Sitting here in a snow-covered and frozen midwest got me dreaming about being some place warm and sunny. This got me to thinking about things like a vacation house, and how lovely it would be to have one, or even afford one for that matter. Anyway I was doing a search for modern vacation homes, or cabin retreats, and I found the “Chicken Point Cabin”, at Lake Hayden in Idaho.
Designed by Tom Kundig, the design principal at Olson Kundig Architects, the 3400 square foot home is sited on a half-acre of land in the heart of the Coeur D’Alene National Forest. This structure sits 2300 feet above sea level looking out at 50 miles of shoreline, beaches and crystal clear mountain water.
When Kundig was designing the house, his focus was on creating a little box with extensive glazing to take full advantage of the views. On one side of the cabin there is a “Window Wall” measuring 20 by 30 feet in size. The entire window is hinged allowing it to open up to the outdoors extending the living space to the forest and lake.
The structure is built with low maintenance materials like exposed concrete block, steel beams and panels, concrete floors and plywood which helps to make this modern house feel more like a cabin. The surfaces were left unfinished on purpose so that the cabin would naturally age, and visually blend in with the surrounding environment.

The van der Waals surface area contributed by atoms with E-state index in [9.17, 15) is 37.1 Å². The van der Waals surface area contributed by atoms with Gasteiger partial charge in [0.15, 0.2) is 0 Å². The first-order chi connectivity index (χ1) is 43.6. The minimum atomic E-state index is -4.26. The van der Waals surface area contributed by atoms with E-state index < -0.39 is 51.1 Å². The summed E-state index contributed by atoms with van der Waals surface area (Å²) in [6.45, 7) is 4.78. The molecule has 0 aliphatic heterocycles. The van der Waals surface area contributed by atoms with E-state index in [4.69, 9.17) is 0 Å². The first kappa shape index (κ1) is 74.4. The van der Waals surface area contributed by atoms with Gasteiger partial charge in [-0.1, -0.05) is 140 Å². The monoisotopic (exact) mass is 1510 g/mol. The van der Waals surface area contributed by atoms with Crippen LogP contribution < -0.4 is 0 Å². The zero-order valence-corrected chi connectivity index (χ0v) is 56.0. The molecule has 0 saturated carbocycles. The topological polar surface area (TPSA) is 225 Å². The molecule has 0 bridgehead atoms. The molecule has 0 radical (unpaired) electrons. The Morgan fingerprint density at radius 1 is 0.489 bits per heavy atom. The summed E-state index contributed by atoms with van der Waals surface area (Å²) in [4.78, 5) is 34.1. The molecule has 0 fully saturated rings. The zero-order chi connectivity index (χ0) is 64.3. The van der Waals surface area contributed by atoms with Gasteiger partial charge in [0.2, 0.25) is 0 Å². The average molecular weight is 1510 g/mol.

Aside from the main, window wall in thee heart of the structure, the cabin has few additional windows. This serves a couple of purposes, first it focuses the occupants of the house to look through the house to the lake, second it reduces heat and cooling load by minimizing the amount of actual glazing the house has. By having the entire lake-facing wall made of glass, as well as the majority of it being able to open, the residents of the house are able to feel as if they are outdoors, while still being sheltered by the environment.
Even though this cabin is located on a lake in Idaho where the current temperature is about 10 degrees, this is the kind of vacation house I could get into. Now I just need to find one like it in a warmer climate.